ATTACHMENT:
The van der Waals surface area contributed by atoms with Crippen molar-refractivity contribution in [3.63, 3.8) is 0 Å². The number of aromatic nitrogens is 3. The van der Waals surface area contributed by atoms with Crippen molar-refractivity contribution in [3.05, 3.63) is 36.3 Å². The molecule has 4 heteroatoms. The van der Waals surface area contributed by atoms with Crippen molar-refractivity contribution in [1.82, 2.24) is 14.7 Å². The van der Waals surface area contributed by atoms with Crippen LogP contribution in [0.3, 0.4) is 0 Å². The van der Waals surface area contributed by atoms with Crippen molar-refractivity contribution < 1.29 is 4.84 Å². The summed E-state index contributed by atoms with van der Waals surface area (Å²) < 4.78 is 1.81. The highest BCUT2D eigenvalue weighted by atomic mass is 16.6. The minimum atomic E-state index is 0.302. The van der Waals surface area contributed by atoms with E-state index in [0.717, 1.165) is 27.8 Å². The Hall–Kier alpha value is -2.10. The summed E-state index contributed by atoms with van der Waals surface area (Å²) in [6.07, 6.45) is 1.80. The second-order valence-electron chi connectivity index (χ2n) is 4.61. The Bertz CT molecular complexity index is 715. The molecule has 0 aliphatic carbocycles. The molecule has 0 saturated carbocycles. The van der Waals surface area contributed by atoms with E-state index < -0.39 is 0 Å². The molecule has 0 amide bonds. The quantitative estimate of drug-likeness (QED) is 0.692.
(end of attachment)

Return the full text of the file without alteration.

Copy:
The van der Waals surface area contributed by atoms with Crippen molar-refractivity contribution in [3.63, 3.8) is 0 Å². The number of aromatic nitrogens is 3. The van der Waals surface area contributed by atoms with Crippen molar-refractivity contribution in [3.05, 3.63) is 36.3 Å². The molecule has 4 heteroatoms. The van der Waals surface area contributed by atoms with Crippen molar-refractivity contribution in [1.82, 2.24) is 14.7 Å². The van der Waals surface area contributed by atoms with Crippen LogP contribution in [0.3, 0.4) is 0 Å². The van der Waals surface area contributed by atoms with Crippen molar-refractivity contribution < 1.29 is 4.84 Å². The summed E-state index contributed by atoms with van der Waals surface area (Å²) < 4.78 is 1.81. The highest BCUT2D eigenvalue weighted by atomic mass is 16.6. The minimum atomic E-state index is 0.302. The van der Waals surface area contributed by atoms with E-state index in [0.717, 1.165) is 27.8 Å². The Hall–Kier alpha value is -2.10. The summed E-state index contributed by atoms with van der Waals surface area (Å²) in [6.07, 6.45) is 1.80. The second-order valence-electron chi connectivity index (χ2n) is 4.61. The Bertz CT molecular complexity index is 715. The molecule has 0 aliphatic carbocycles. The molecule has 0 saturated carbocycles. The van der Waals surface area contributed by atoms with E-state index < -0.39 is 0 Å². The molecule has 0 amide bonds. The quantitative estimate of drug-likeness (QED) is 0.692.